Inhaled nitric oxide for oligohydramnios-induced pulmonary hypoplasia: A report of two cases and review of the literature

Divisions of Neonatology and Pulmonary Biology, Children's Hospital Medical Center and Good Samaritan Hospital, Cincinnati, OH 45229-3039, USA.
Journal of Perinatology (Impact Factor: 2.35). 02/2002; 22(1):82-5. DOI: 10.1038/
Source: PubMed

ABSTRACT We describe the clinical courses of two premature infants, a male born at 29(4/7) weeks' gestational age after an 8-week period of rupture of membranes (ROM) and severe oligohydramnios, and a female infant born at 31 weeks' gestational age after an 18-week period of ROM and severe oligohydramnios. Within hours after birth, despite intubation and aggressive ventilation, both infants developed fulminant hypoxic respiratory failure. Their clinical courses were consistent with pulmonary hypertension and both infants were transferred for trials of inhaled nitric oxide (iNO). Both infants had dramatic responses to iNO, suggesting that the pulmonary disease seen after prolonged oligohydramnios may have a component of nitric oxide-sensitive pulmonary hypertension. The goals of this article are to (1) review oligohydramnios-induced pulmonary hypoplasia, (2) discuss patients at highest mortality risk, and (3) describe the effects of iNO on pulmonary hypertension in infants with hypoxemia following prolonged ROM and severe oligohydramnios.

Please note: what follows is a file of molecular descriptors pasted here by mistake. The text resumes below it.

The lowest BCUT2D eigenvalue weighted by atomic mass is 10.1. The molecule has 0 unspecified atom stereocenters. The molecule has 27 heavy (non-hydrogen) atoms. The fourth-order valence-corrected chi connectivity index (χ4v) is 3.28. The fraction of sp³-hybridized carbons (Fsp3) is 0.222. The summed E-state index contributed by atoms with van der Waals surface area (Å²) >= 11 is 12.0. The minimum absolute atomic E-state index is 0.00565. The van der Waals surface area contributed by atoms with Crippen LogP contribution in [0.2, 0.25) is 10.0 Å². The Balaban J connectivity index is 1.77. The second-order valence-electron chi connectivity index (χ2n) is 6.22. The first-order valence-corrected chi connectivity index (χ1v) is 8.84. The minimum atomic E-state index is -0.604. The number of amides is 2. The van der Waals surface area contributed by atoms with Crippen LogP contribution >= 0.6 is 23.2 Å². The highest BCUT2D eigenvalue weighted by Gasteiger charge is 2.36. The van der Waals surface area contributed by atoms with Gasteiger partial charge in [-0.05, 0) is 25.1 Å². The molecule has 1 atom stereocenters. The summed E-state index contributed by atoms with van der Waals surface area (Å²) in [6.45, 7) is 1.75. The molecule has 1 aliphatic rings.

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    • "Gestational age at PPROM and the latency period between rupture of membranes and delivery are significant risk factors for the development of pulmonary hypoplasia, which is associated with a poor neonatal outcome [2]. However, it is increasingly recognised, that many infants with pulmonary hypoplasia have an element of reversible pulmonary hypertension that is sensitive to inhaled nitric oxide (iNO) therapy [3] [4] [5]. Furthermore, animal data suggest that iNO therapy enhances distal lung growth and promotes pulmonary vascular angiogenesis [6]. "
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